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Corticosteroid use in patients with glioblastoma at first or second relapse treated with bevacizumab in the BRAIN study.

Author(s): Vredenburgh JJ, Cloughesy T, Samant M, Prados M, Wen PY, Mikkelsen T, Schiff D, Abrey LE, Yung WK, Paleologos N, Nicholas MK, Jensen R, Das A, Friedman HS

Affiliation(s): Preston Robert Tisch Brain Tumor Center at Duke, Duke University Medical Center, Durham, NC 27710, USA. vrede001@mc.duke.edu

Publication date & source: 2010, Oncologist., 15(12):1329-34. Epub 2010 Dec 8.

Publication type: Clinical Trial, Phase II; Multicenter Study; Randomized Controlled Trial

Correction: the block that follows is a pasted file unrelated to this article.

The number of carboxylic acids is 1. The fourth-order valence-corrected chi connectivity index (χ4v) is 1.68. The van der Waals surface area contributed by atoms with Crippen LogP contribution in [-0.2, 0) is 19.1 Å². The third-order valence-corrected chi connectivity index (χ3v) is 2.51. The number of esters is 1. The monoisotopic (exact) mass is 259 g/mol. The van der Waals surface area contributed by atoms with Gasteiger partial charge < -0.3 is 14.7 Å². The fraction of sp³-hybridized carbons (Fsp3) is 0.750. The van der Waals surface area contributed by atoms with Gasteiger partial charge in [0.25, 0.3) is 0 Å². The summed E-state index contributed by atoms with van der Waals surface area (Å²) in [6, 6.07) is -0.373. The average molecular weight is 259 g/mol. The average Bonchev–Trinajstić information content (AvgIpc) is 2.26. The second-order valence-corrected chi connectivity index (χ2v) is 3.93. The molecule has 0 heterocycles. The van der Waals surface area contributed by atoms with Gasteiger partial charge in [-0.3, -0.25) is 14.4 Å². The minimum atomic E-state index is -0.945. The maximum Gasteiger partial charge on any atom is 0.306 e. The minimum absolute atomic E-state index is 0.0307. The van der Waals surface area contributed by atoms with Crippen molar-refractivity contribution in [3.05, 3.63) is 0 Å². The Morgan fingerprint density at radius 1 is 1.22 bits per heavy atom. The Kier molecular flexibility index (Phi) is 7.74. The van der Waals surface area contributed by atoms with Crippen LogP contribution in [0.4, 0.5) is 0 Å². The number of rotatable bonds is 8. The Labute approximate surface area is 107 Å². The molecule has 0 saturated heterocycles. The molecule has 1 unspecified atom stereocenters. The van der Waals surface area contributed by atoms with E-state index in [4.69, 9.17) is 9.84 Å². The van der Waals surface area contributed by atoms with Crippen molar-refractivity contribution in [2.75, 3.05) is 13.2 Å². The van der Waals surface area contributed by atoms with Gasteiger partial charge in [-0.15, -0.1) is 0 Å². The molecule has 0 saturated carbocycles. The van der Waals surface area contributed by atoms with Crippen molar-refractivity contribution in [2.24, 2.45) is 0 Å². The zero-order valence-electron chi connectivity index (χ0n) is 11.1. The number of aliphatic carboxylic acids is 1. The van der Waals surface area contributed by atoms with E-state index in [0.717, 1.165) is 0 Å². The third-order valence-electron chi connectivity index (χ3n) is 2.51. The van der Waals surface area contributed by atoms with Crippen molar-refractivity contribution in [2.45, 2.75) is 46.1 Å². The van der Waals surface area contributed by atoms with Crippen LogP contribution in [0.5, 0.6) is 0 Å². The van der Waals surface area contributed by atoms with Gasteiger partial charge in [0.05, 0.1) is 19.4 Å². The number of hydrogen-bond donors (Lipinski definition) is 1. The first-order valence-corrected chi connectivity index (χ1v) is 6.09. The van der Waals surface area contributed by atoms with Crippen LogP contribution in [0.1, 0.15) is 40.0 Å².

BACKGROUND: Vascular endothelial growth factor inhibitors have corticosteroid-sparing effects in patients with high-grade gliomas. We assessed corticosteroid use in patients with recurrent glioblastoma treated with bevacizumab (BEV) in the BRAIN study (J Clin Oncol 2009;27:4733-4740). METHODS: BRAIN was a phase II, multicenter, randomized, noncomparative trial of BEV alone (n = 85) or in combination with irinotecan (CPT-11) (n = 82) in adults with recurrent glioblastoma. Median corticosteroid dose for patients who used corticosteroids at baseline was summarized by treatment arm; the percentage of patients who had sustained (>/=50% corticosteroid dose reduction for >/=50% of time on study drug) or complete (discontinuation of corticosteroid for >/=25% of time on study drug) reduction in corticosteroid dose overall and by objective response and progression-free survival was calculated. The incidence of corticosteroid-related adverse events was summarized. RESULTS: In each treatment group, 50% of patients were using systemic corticosteroids at baseline. The majority of those experienced a reduction in dose while receiving BEV-based therapy. Thirteen (30.2%) BEV and 20 (46.5%) BEV + CPT-11 patients had a sustained reduction of corticosteroid dose; 7 (16.3%) BEV and 9 (20.9%) BEV + CPT-11 patients had a complete reduction of corticosteroid dose. The majority of patients who had an objective response or progression-free survival >6 months experienced corticosteroid dose reduction. Approximately 64% of patients who used corticosteroids while receiving BEV-based therapy experienced infection. CONCLUSION: BEV may have corticosteroid-sparing effects in patients with recurrent glioblastoma. Corticosteroid reduction may positively affect patient health-related quality of life. Given the exploratory nature of the analyses in a noncomparative study, these results should be interpreted cautiously.

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